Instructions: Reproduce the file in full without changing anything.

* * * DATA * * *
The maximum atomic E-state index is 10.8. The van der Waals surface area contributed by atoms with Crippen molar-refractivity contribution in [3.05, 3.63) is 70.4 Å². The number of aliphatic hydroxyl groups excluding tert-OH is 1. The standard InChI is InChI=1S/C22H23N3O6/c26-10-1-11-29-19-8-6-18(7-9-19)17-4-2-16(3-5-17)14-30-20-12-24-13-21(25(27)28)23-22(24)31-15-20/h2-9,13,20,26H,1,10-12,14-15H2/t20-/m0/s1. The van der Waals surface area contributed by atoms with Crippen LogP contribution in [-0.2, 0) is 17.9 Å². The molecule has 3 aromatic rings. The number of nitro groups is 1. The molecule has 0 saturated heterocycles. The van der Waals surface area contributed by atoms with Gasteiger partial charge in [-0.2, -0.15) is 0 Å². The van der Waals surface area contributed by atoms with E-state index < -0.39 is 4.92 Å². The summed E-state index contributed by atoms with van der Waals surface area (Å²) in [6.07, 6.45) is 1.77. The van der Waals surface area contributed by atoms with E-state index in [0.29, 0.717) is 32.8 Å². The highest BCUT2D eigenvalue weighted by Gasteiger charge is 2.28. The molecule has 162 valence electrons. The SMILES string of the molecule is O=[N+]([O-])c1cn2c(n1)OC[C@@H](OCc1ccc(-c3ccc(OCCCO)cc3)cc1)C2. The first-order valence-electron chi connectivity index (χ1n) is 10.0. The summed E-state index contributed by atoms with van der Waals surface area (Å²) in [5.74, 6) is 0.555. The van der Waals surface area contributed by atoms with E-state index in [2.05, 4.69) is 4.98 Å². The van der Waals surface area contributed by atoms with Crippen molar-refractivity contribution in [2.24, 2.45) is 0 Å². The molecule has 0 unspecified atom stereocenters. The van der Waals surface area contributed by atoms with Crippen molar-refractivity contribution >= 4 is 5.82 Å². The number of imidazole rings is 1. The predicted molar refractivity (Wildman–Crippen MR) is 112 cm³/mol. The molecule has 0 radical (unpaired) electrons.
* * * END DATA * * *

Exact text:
The maximum atomic E-state index is 10.8. The van der Waals surface area contributed by atoms with Crippen molar-refractivity contribution in [3.05, 3.63) is 70.4 Å². The number of aliphatic hydroxyl groups excluding tert-OH is 1. The standard InChI is InChI=1S/C22H23N3O6/c26-10-1-11-29-19-8-6-18(7-9-19)17-4-2-16(3-5-17)14-30-20-12-24-13-21(25(27)28)23-22(24)31-15-20/h2-9,13,20,26H,1,10-12,14-15H2/t20-/m0/s1. The van der Waals surface area contributed by atoms with Crippen LogP contribution in [-0.2, 0) is 17.9 Å². The molecule has 3 aromatic rings. The number of nitro groups is 1. The molecule has 0 saturated heterocycles. The van der Waals surface area contributed by atoms with Gasteiger partial charge in [-0.2, -0.15) is 0 Å². The van der Waals surface area contributed by atoms with E-state index < -0.39 is 4.92 Å². The summed E-state index contributed by atoms with van der Waals surface area (Å²) in [6.07, 6.45) is 1.77. The van der Waals surface area contributed by atoms with E-state index in [0.29, 0.717) is 32.8 Å². The highest BCUT2D eigenvalue weighted by Gasteiger charge is 2.28. The molecule has 162 valence electrons. The SMILES string of the molecule is O=[N+]([O-])c1cn2c(n1)OC[C@@H](OCc1ccc(-c3ccc(OCCCO)cc3)cc1)C2. The first-order valence-electron chi connectivity index (χ1n) is 10.0. The summed E-state index contributed by atoms with van der Waals surface area (Å²) in [5.74, 6) is 0.555. The van der Waals surface area contributed by atoms with E-state index in [2.05, 4.69) is 4.98 Å². The van der Waals surface area contributed by atoms with Crippen molar-refractivity contribution in [2.24, 2.45) is 0 Å². The molecule has 0 unspecified atom stereocenters. The van der Waals surface area contributed by atoms with Crippen molar-refractivity contribution >= 4 is 5.82 Å². The number of imidazole rings is 1. The predicted molar refractivity (Wildman–Crippen MR) is 112 cm³/mol. The molecule has 0 radical (unpaired) electrons.